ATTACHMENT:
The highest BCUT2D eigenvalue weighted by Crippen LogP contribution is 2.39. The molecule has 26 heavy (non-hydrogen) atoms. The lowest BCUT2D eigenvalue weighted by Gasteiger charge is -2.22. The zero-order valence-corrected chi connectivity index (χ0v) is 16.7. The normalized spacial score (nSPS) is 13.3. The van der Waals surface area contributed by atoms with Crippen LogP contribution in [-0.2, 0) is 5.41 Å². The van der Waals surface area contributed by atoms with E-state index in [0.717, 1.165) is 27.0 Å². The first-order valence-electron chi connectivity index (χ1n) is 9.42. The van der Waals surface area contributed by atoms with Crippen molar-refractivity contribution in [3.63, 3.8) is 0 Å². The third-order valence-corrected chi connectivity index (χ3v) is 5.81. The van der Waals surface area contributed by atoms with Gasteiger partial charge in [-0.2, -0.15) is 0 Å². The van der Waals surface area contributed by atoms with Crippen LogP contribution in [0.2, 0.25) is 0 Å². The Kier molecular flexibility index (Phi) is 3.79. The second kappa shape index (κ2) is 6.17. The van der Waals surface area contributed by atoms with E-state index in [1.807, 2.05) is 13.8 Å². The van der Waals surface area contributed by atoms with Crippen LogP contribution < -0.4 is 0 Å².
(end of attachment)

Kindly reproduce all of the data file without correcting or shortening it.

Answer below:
The highest BCUT2D eigenvalue weighted by Crippen LogP contribution is 2.39. The molecule has 26 heavy (non-hydrogen) atoms. The lowest BCUT2D eigenvalue weighted by Gasteiger charge is -2.22. The zero-order valence-corrected chi connectivity index (χ0v) is 16.7. The normalized spacial score (nSPS) is 13.3. The van der Waals surface area contributed by atoms with Crippen LogP contribution in [-0.2, 0) is 5.41 Å². The van der Waals surface area contributed by atoms with E-state index in [0.717, 1.165) is 27.0 Å². The first-order valence-electron chi connectivity index (χ1n) is 9.42. The van der Waals surface area contributed by atoms with Crippen molar-refractivity contribution in [3.63, 3.8) is 0 Å². The third-order valence-corrected chi connectivity index (χ3v) is 5.81. The van der Waals surface area contributed by atoms with Gasteiger partial charge in [-0.2, -0.15) is 0 Å². The van der Waals surface area contributed by atoms with Crippen LogP contribution in [0.2, 0.25) is 0 Å². The Kier molecular flexibility index (Phi) is 3.79. The second kappa shape index (κ2) is 6.17. The van der Waals surface area contributed by atoms with E-state index in [1.807, 2.05) is 13.8 Å². The van der Waals surface area contributed by atoms with Crippen LogP contribution < -0.4 is 0 Å².